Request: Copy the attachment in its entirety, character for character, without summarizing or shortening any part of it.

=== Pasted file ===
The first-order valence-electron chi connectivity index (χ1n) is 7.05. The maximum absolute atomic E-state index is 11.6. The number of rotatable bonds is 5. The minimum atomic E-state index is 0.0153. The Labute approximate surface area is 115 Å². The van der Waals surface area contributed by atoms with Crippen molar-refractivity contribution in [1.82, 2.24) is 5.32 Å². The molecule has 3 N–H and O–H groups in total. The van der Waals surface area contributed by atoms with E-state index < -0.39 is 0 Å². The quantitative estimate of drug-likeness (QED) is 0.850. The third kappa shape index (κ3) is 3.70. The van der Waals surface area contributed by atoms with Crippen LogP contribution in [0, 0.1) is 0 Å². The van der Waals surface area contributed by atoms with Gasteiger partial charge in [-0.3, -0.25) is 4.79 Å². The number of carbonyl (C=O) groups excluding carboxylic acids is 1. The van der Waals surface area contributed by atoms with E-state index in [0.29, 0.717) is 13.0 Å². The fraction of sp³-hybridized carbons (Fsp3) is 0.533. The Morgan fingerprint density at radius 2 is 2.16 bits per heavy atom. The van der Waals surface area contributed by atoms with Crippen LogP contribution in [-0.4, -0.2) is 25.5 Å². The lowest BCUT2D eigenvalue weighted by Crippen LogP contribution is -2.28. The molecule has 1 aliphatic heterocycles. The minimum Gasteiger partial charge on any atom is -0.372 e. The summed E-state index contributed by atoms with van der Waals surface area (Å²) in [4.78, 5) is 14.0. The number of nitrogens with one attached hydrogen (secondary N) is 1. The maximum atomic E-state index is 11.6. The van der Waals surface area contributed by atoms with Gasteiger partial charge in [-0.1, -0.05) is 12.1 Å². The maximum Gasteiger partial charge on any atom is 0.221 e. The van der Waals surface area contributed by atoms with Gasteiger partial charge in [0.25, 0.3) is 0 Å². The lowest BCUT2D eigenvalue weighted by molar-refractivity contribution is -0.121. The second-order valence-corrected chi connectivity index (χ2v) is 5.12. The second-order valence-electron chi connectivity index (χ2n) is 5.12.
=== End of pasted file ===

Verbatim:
The first-order valence-electron chi connectivity index (χ1n) is 7.05. The maximum absolute atomic E-state index is 11.6. The number of rotatable bonds is 5. The minimum atomic E-state index is 0.0153. The Labute approximate surface area is 115 Å². The van der Waals surface area contributed by atoms with Crippen molar-refractivity contribution in [1.82, 2.24) is 5.32 Å². The molecule has 3 N–H and O–H groups in total. The van der Waals surface area contributed by atoms with E-state index < -0.39 is 0 Å². The quantitative estimate of drug-likeness (QED) is 0.850. The third kappa shape index (κ3) is 3.70. The van der Waals surface area contributed by atoms with Crippen LogP contribution in [0, 0.1) is 0 Å². The van der Waals surface area contributed by atoms with Gasteiger partial charge in [-0.3, -0.25) is 4.79 Å². The number of carbonyl (C=O) groups excluding carboxylic acids is 1. The van der Waals surface area contributed by atoms with E-state index in [0.29, 0.717) is 13.0 Å². The fraction of sp³-hybridized carbons (Fsp3) is 0.533. The Morgan fingerprint density at radius 2 is 2.16 bits per heavy atom. The van der Waals surface area contributed by atoms with Crippen LogP contribution in [-0.4, -0.2) is 25.5 Å². The lowest BCUT2D eigenvalue weighted by Crippen LogP contribution is -2.28. The molecule has 1 aliphatic heterocycles. The minimum Gasteiger partial charge on any atom is -0.372 e. The summed E-state index contributed by atoms with van der Waals surface area (Å²) in [4.78, 5) is 14.0. The number of nitrogens with one attached hydrogen (secondary N) is 1. The maximum atomic E-state index is 11.6. The van der Waals surface area contributed by atoms with Gasteiger partial charge in [-0.1, -0.05) is 12.1 Å². The maximum Gasteiger partial charge on any atom is 0.221 e. The van der Waals surface area contributed by atoms with Gasteiger partial charge in [0.25, 0.3) is 0 Å². The lowest BCUT2D eigenvalue weighted by molar-refractivity contribution is -0.121. The second-order valence-corrected chi connectivity index (χ2v) is 5.12. The second-order valence-electron chi connectivity index (χ2n) is 5.12.